Design Philosophy


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A quick deck I put together to communicate to my team some things that are important to me - and a lens through which I will view their work.

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Design Philosophy

  1. 1. Chuck Mallott 7 JULY 2014 A DESIGN PHILOSOPHY And other humble opinions
  2. 2. Color KEY CONCEPTS 2 1 Whitespace2 Simplicity3 Pixel Precision4 Subtlety6 Form v. Function7 MVP8 Always ask “What if?”9 Typography5 Process10
  3. 3. 3 COLOR ─ Never use true black - for background color or text color. ─ Use neutral colors that allow the interface to get out of the way. ─ Color should be used for emphasis and calls-to-action.
  4. 4. 4 WHITESPACE ─ Don’t be afraid of it - whitespace is your friend. ─ Interfaces don’t have to look like newspapers, with every bit of space filled. ─ There is no fold.
  5. 5. 5 SIMPLICITY ─ Plays off the previous point about whitespace. ─ Less is more. Reduce/remove unnecessary elements. ─ Organize elements/information. ─ Make processes more efficient - savings in time feels like simplicity. ─ Look for ways to hide complexity.
  6. 6. 6 pixel precision ─ Craftsmanship matters. ─ No fuzzy pixels. ─ No random values. ─ Sensible corner radii.
  7. 7. 7 typography ─ No more than 2 typefaces in any one interface (preferably only 1). ─ Use a font with multiple weights - normal, light, semibold, bold, etc. ─ Pay attention to line-height and line-length. ─ Use transparency as a way to control emphasis rather than always relying on weight (when possible). ─ For interfaces, choose a simple typeface. ─ NEVER use small-caps. Ever. For any reason whatsoever.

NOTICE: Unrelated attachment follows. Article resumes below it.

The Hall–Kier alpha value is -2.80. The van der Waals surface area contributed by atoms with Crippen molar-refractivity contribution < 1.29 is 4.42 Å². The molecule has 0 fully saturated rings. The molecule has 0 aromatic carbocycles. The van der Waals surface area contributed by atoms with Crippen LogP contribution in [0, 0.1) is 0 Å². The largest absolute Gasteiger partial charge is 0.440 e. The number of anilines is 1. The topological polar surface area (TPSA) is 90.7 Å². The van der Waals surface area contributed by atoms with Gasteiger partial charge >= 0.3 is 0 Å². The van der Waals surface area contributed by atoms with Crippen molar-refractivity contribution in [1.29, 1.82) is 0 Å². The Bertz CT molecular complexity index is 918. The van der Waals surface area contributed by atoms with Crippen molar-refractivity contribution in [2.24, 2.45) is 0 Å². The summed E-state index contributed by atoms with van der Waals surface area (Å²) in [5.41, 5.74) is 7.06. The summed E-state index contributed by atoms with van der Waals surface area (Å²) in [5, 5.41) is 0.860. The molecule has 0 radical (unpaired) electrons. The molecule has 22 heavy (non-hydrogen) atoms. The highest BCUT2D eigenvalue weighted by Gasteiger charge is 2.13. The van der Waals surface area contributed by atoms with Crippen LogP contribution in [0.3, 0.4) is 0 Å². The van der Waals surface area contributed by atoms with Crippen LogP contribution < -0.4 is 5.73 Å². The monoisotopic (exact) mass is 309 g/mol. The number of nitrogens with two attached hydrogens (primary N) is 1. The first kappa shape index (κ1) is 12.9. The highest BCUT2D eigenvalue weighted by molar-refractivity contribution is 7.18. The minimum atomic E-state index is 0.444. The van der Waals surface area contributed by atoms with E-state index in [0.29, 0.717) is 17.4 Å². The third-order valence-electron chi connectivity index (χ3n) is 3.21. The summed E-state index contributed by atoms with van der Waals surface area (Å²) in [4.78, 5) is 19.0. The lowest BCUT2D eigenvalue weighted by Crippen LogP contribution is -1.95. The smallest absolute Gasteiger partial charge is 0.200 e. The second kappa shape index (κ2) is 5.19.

8. 8. 8 SUBTLETY ─ This crosses over other subjects like simplicity and color. ─ “Just enough” contrast for elements like: • Border width • Border color • Background shading • Gradients • Drop shadows Edward Tufte’s Principle of Least Effectual Difference: “Make all visual distinctions as subtle as possible, but still clear and effective.”
  9. 9. 9 FORM V. function ─ Having one without the other is not an option. ─ Functionality informs design. Design informs the experience. ─ Design is not a skin. ─ UX design is not an exercise in decorating interface elements.
  10. 10. 10 MVP ─ Minimum viable product. ─ Everyone has their own definition of what that means. ─ Avoid trying to deliver a product that is a mile wide, but only an inch deep.
  11. 11. 11 always ask “what if?” ─ Realize that interfaces are fluid. ─ Build for flexibility. ─ Plan for scalability. ─ “What if this changes?”
  12. 12. 12 Process ─ Everyone has a process. ─ A repeatable series of actions to achieve consistent results. ─ Sketches and wireframes are essential. ─ Deliver browser-ready code, but don’t skip sketching and wireframing. ─ Under promise. Over deliver. Understand requirements Discovery Information Architecture Sketches Wireframes Design Mockups Code
  13. 13. LET’S DISCUSS